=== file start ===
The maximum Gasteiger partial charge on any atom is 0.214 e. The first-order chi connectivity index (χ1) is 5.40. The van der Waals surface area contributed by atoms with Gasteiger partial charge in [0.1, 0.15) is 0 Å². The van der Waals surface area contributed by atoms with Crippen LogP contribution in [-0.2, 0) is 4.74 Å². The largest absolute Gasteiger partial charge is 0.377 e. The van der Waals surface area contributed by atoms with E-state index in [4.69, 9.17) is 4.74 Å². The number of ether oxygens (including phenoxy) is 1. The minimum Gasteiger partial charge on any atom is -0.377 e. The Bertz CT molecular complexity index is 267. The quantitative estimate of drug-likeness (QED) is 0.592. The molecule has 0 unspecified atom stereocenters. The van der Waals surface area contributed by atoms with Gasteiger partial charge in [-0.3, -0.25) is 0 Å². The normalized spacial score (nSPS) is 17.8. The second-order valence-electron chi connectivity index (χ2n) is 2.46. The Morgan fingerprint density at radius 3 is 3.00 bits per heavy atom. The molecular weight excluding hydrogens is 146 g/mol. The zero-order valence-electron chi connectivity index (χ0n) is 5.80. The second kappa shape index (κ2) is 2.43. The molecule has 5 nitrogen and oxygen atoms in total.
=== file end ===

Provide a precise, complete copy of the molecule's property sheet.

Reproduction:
The maximum Gasteiger partial charge on any atom is 0.214 e. The first-order chi connectivity index (χ1) is 5.40. The van der Waals surface area contributed by atoms with Gasteiger partial charge in [0.1, 0.15) is 0 Å². The van der Waals surface area contributed by atoms with Crippen LogP contribution in [-0.2, 0) is 4.74 Å². The largest absolute Gasteiger partial charge is 0.377 e. The van der Waals surface area contributed by atoms with E-state index in [4.69, 9.17) is 4.74 Å². The number of ether oxygens (including phenoxy) is 1. The minimum Gasteiger partial charge on any atom is -0.377 e. The Bertz CT molecular complexity index is 267. The quantitative estimate of drug-likeness (QED) is 0.592. The molecule has 0 unspecified atom stereocenters. The van der Waals surface area contributed by atoms with Gasteiger partial charge in [-0.3, -0.25) is 0 Å². The normalized spacial score (nSPS) is 17.8. The second-order valence-electron chi connectivity index (χ2n) is 2.46. The Morgan fingerprint density at radius 3 is 3.00 bits per heavy atom. The molecular weight excluding hydrogens is 146 g/mol. The zero-order valence-electron chi connectivity index (χ0n) is 5.80. The second kappa shape index (κ2) is 2.43. The molecule has 5 nitrogen and oxygen atoms in total.